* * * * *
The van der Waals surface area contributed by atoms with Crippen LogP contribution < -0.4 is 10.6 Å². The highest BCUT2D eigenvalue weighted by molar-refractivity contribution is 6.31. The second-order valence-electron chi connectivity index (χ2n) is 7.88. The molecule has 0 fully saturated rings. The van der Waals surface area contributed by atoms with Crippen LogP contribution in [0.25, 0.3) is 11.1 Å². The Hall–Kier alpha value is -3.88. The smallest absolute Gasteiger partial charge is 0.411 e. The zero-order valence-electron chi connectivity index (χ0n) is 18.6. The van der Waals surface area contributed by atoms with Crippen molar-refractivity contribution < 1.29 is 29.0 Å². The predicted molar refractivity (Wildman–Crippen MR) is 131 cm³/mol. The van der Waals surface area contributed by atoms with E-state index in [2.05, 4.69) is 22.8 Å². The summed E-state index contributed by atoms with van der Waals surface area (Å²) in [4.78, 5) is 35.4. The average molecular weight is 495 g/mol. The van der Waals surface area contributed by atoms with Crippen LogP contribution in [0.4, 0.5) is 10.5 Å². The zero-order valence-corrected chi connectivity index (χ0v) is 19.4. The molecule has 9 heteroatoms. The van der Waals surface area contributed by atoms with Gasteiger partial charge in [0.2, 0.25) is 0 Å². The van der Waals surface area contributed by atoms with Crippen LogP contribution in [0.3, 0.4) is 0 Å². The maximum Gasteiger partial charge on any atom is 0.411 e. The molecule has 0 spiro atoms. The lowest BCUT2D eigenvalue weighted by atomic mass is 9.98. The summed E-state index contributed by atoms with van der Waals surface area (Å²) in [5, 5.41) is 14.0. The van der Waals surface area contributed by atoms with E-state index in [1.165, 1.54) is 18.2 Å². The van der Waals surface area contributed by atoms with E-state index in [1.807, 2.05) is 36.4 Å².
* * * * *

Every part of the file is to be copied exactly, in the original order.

The van der Waals surface area contributed by atoms with Crippen LogP contribution < -0.4 is 10.6 Å². The highest BCUT2D eigenvalue weighted by molar-refractivity contribution is 6.31. The second-order valence-electron chi connectivity index (χ2n) is 7.88. The molecule has 0 fully saturated rings. The van der Waals surface area contributed by atoms with Crippen LogP contribution in [0.25, 0.3) is 11.1 Å². The Hall–Kier alpha value is -3.88. The smallest absolute Gasteiger partial charge is 0.411 e. The zero-order valence-electron chi connectivity index (χ0n) is 18.6. The van der Waals surface area contributed by atoms with Crippen molar-refractivity contribution < 1.29 is 29.0 Å². The predicted molar refractivity (Wildman–Crippen MR) is 131 cm³/mol. The van der Waals surface area contributed by atoms with E-state index in [2.05, 4.69) is 22.8 Å². The summed E-state index contributed by atoms with van der Waals surface area (Å²) in [4.78, 5) is 35.4. The average molecular weight is 495 g/mol. The van der Waals surface area contributed by atoms with Crippen LogP contribution in [0.4, 0.5) is 10.5 Å². The zero-order valence-corrected chi connectivity index (χ0v) is 19.4. The molecule has 9 heteroatoms. The van der Waals surface area contributed by atoms with Gasteiger partial charge in [0.2, 0.25) is 0 Å². The van der Waals surface area contributed by atoms with Crippen LogP contribution in [0.3, 0.4) is 0 Å². The maximum Gasteiger partial charge on any atom is 0.411 e. The molecule has 0 spiro atoms. The lowest BCUT2D eigenvalue weighted by atomic mass is 9.98. The summed E-state index contributed by atoms with van der Waals surface area (Å²) in [5, 5.41) is 14.0. The van der Waals surface area contributed by atoms with E-state index in [1.165, 1.54) is 18.2 Å². The van der Waals surface area contributed by atoms with E-state index in [1.807, 2.05) is 36.4 Å².